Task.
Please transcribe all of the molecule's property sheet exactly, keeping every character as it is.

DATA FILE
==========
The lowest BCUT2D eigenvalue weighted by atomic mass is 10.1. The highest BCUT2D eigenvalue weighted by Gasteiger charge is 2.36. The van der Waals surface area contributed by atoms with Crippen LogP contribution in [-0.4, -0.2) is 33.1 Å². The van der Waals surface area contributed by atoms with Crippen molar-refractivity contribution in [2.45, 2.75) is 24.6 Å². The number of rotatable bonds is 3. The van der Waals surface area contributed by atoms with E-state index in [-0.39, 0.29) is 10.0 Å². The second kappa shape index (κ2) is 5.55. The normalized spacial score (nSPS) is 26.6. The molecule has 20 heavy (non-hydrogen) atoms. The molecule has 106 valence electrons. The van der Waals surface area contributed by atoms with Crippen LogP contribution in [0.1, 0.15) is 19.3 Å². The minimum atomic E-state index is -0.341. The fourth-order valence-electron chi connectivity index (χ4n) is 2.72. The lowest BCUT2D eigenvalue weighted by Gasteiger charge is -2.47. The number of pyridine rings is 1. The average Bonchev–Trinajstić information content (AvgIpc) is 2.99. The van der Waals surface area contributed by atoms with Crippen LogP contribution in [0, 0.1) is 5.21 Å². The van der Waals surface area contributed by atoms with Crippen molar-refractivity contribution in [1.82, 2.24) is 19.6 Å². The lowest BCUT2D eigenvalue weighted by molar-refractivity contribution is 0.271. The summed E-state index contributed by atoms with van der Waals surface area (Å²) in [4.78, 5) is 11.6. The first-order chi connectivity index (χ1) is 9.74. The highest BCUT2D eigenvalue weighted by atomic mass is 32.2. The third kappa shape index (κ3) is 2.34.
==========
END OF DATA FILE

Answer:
The lowest BCUT2D eigenvalue weighted by atomic mass is 10.1. The highest BCUT2D eigenvalue weighted by Gasteiger charge is 2.36. The van der Waals surface area contributed by atoms with Crippen LogP contribution in [-0.4, -0.2) is 33.1 Å². The van der Waals surface area contributed by atoms with Crippen molar-refractivity contribution in [2.45, 2.75) is 24.6 Å². The number of rotatable bonds is 3. The van der Waals surface area contributed by atoms with E-state index in [-0.39, 0.29) is 10.0 Å². The second kappa shape index (κ2) is 5.55. The normalized spacial score (nSPS) is 26.6. The molecule has 20 heavy (non-hydrogen) atoms. The molecule has 106 valence electrons. The van der Waals surface area contributed by atoms with Crippen LogP contribution in [0.1, 0.15) is 19.3 Å². The minimum atomic E-state index is -0.341. The fourth-order valence-electron chi connectivity index (χ4n) is 2.72. The lowest BCUT2D eigenvalue weighted by Gasteiger charge is -2.47. The number of pyridine rings is 1. The average Bonchev–Trinajstić information content (AvgIpc) is 2.99. The van der Waals surface area contributed by atoms with Crippen LogP contribution in [0, 0.1) is 5.21 Å². The van der Waals surface area contributed by atoms with Crippen molar-refractivity contribution in [1.82, 2.24) is 19.6 Å². The lowest BCUT2D eigenvalue weighted by molar-refractivity contribution is 0.271. The summed E-state index contributed by atoms with van der Waals surface area (Å²) in [4.78, 5) is 11.6. The first-order chi connectivity index (χ1) is 9.74. The highest BCUT2D eigenvalue weighted by atomic mass is 32.2. The third kappa shape index (κ3) is 2.34.